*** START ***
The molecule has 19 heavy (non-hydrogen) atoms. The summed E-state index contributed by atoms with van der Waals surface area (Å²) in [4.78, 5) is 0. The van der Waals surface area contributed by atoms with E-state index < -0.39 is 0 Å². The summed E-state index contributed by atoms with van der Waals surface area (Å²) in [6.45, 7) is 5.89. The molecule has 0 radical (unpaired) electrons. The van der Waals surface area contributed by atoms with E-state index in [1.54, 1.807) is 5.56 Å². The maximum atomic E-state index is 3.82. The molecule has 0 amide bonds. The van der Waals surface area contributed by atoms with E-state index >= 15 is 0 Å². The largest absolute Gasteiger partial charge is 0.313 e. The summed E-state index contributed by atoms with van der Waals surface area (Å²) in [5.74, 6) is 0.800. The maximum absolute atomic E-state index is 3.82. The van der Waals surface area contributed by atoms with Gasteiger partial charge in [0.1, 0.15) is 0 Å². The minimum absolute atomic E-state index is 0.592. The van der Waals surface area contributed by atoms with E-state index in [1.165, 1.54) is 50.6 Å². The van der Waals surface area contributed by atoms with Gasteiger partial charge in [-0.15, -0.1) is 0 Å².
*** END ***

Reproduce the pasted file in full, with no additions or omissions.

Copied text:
The molecule has 19 heavy (non-hydrogen) atoms. The summed E-state index contributed by atoms with van der Waals surface area (Å²) in [4.78, 5) is 0. The van der Waals surface area contributed by atoms with E-state index < -0.39 is 0 Å². The summed E-state index contributed by atoms with van der Waals surface area (Å²) in [6.45, 7) is 5.89. The molecule has 0 radical (unpaired) electrons. The van der Waals surface area contributed by atoms with E-state index in [1.54, 1.807) is 5.56 Å². The maximum atomic E-state index is 3.82. The molecule has 0 amide bonds. The van der Waals surface area contributed by atoms with E-state index >= 15 is 0 Å². The largest absolute Gasteiger partial charge is 0.313 e. The summed E-state index contributed by atoms with van der Waals surface area (Å²) in [5.74, 6) is 0.800. The maximum absolute atomic E-state index is 3.82. The van der Waals surface area contributed by atoms with Gasteiger partial charge in [0.1, 0.15) is 0 Å². The minimum absolute atomic E-state index is 0.592. The van der Waals surface area contributed by atoms with E-state index in [1.165, 1.54) is 50.6 Å². The van der Waals surface area contributed by atoms with Gasteiger partial charge in [-0.15, -0.1) is 0 Å².